It's an apt name for a program, which must seem like heaven to the beleaguered programmer, containing as it does some 45 new commands ranging from disc utilities to graphics. You can copy or format discs without having to return to CP/M or use Dedit to save corrupted discs.
Working in Basic you can find key-. words or Ascii strings, or list all variables. You can even dump screens to the DMP printers, with full 27 shade graphics. Finally, if this all sounds rather too technical, there's full help support contained in the chip.
However, David confesses that the need for a rom box has been a bit of a stumbling block for mass sales. "You get an eprom and you think, where do I put this?"
Unluckily, putting it on disc or tape defeats the object of having its services ready and waiting but clear of the ram. However, the appearance of several new rom boxes could give Utopia a new lease of life.
There are no such reservations about Protext, which is available in all three formats and has gained a considerable following. Good reviews in the press were matched by enthusiasm from its users. These included some of the journalists, who liked what they'd tried so much that they stuck with it.
"It may not be the top-selling word processor on the CPCs, but it's certainly up among the top three. It was 12 months later than its competitors, which makes it hard to catch up."
But that delay also gave Arnor the chance to learn from the competition, and in David's opinion. "It's probably the most powerful and flexible package available for the machines. And it's certainly the quickest."
When it comes to power, Arnor is very proud of a press quote that says the program is comparable with dedicated machines costing five times the software and hardware combined.
And David reckons that the speed advantage makes it highly suitable for the novice user, who won't be left sitting for any length of time wondering what to do next.
"Taking that further, once you're accustomed to the package, you don't want to wait anyhow."
Now Protext is available for the PCW, this could be seen as a distinct advantage over LocoScript. David is charitable enough to say that "Loco-Script is suited to a different purpose. If you use it for short notes it's good.
"But things have moved on since the PCW appeared and Protext is more powerful than LocoScript, even with LocoMail."
In addition to its speed, Protext boasts single key entry for all its functions, which makes it easy to use. It can be used with all Amstrad-compatible printers and supports all the features you could hope to find in a word processor - and a few more.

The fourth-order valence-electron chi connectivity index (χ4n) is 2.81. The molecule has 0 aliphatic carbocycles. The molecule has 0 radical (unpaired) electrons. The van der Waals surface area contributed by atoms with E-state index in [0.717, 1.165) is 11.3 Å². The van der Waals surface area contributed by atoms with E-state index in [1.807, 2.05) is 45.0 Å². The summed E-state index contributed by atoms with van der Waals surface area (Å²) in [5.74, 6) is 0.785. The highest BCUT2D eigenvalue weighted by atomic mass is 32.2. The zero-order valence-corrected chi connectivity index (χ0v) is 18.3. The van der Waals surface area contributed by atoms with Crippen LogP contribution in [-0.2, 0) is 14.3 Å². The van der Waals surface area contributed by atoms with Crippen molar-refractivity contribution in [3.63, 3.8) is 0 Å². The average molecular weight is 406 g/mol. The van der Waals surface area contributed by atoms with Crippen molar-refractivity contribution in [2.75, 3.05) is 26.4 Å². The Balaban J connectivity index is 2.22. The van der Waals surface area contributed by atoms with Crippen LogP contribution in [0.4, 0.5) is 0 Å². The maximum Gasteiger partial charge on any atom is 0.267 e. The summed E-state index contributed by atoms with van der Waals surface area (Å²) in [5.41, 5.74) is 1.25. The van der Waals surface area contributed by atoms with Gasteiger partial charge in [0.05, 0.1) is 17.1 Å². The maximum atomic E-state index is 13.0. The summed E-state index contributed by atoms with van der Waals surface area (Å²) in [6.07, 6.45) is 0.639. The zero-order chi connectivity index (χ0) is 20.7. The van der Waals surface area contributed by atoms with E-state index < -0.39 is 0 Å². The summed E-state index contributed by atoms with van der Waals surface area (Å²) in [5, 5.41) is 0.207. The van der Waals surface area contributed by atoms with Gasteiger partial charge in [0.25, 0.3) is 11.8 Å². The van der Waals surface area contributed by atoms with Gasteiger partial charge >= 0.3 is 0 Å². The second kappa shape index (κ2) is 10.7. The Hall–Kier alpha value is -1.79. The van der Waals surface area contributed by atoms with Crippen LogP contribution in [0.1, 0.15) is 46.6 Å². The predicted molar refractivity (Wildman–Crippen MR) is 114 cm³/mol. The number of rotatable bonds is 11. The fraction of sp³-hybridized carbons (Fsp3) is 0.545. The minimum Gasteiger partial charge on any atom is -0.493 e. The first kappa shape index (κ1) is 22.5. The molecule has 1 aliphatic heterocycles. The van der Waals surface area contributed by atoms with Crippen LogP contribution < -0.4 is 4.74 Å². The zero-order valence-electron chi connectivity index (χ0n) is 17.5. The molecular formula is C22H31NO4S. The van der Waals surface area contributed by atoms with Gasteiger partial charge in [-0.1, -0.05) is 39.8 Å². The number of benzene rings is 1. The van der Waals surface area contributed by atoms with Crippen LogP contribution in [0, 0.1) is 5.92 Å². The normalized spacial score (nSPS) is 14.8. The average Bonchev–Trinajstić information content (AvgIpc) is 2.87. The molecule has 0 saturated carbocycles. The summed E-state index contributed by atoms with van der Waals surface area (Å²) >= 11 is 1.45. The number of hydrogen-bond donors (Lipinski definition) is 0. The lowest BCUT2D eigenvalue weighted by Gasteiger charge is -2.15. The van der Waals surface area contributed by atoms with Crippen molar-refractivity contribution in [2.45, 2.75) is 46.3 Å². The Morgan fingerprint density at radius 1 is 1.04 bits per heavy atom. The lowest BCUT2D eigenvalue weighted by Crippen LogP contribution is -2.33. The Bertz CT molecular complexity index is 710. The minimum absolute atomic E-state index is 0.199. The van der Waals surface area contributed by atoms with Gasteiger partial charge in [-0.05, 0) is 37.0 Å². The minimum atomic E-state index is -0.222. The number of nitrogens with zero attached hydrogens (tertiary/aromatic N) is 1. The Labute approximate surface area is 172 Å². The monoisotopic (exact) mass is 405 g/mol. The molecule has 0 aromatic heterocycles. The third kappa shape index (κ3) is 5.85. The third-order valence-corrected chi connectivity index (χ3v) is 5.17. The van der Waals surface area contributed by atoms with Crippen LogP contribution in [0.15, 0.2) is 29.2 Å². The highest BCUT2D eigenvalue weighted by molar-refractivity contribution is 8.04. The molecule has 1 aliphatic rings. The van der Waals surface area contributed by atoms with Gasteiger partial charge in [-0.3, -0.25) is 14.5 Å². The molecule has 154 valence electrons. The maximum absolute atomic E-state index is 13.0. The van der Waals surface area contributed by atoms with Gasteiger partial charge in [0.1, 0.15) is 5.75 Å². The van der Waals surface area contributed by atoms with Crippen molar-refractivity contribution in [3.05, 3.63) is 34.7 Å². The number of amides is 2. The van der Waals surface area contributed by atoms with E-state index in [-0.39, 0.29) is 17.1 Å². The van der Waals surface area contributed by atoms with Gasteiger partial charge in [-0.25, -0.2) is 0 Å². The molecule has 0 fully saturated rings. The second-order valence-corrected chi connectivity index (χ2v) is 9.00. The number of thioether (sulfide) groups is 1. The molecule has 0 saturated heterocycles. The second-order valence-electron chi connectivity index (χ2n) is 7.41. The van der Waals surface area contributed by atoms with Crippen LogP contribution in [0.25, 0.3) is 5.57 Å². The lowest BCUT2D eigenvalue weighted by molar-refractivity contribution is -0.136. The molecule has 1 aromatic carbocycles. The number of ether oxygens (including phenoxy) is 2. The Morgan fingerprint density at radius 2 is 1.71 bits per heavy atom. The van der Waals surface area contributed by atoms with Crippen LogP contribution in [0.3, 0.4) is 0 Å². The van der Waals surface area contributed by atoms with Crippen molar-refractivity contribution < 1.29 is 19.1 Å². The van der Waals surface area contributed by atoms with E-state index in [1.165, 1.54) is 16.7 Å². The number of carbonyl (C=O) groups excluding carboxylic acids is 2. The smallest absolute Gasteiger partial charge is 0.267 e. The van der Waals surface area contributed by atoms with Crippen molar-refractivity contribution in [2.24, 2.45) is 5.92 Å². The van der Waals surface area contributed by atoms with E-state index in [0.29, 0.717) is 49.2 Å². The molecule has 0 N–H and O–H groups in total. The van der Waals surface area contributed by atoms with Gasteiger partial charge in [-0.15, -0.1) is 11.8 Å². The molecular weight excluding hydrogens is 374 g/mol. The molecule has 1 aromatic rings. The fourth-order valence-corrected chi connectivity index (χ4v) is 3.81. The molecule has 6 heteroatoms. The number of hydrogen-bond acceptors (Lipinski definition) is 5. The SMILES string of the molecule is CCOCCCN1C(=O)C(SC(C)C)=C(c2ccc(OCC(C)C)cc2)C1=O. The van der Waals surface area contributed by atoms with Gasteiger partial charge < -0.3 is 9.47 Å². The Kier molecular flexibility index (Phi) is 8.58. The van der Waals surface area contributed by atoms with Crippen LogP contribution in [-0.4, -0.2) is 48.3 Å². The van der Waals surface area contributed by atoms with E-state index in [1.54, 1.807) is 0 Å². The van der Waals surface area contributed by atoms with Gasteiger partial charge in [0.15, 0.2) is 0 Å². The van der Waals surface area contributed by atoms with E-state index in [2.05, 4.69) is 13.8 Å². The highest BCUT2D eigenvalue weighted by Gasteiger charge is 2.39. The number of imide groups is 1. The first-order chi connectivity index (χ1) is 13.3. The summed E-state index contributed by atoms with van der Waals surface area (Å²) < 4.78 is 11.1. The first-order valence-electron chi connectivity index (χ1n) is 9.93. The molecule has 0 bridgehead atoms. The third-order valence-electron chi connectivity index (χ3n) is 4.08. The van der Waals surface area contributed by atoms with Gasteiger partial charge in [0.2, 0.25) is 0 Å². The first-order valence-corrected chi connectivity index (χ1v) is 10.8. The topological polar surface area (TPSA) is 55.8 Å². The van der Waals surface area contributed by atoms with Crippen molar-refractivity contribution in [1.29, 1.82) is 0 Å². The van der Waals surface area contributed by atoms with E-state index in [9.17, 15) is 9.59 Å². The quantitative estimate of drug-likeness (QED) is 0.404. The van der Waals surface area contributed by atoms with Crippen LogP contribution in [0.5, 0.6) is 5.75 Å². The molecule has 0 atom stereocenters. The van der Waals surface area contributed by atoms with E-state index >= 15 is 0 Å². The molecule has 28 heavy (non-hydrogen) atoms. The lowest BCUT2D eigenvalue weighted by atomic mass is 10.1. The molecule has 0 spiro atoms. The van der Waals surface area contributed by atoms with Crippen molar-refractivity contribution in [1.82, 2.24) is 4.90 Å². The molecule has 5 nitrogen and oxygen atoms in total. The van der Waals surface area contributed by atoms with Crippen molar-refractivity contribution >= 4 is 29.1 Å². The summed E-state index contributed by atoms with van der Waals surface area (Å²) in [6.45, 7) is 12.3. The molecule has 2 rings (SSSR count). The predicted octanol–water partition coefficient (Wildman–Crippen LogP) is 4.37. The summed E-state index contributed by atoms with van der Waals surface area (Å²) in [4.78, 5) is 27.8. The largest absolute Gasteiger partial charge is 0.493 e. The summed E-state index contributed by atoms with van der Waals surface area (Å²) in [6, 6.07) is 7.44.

There are six foreign character sets built in, all of which can be mixed in a single document. And there's a wide range of print effects, including the choice of pica or elite faces.
Despite these sophisticated options, I had to ask David whether he thought people with LocoScript would be willing to pay for this alternative. His answer was frank.
Gavin Every was a founder member of Arnor
"I think a large percentage of people will be quite happy with what they've got and anyone that thinks differently is under an illusion.
"The type of people who bought the PCW are inexperienced users. They took their box home, plugged it in and they're set up for the next ten years. But there is a percentage who will get turned on to computing and start reading the magazines.
"Amstrad did a very good job of marketing the machines. A very large number has been sold internationally and even though only a very small percentage of users will look for this type of word processor, the actual numbers will be quite high."
Arnor has already dipped a toe into the Joyce market, beating all competition in the spelling checker stakes. Prospell has been lavishly praised when used as a stand alone with LocoScript. The PCW Protext package includes it with the word processor.
And there's also Promerge, a dedicated mail merge program, which makes the £79.95 selling price look very competitive indeed.
Changing machines, and continuing to stay right up to date. Arnor's other project is Model Universe for the CPC range. Anybody attending the last Amstrad show is sure to have been impressed by this 3D graphics package, and I was able to see the penultimate pre-release version.
I asked David to describe Model Universe, but he felt that the best way to explain it was with a demonstration and shepherded me over to a waiting 6128.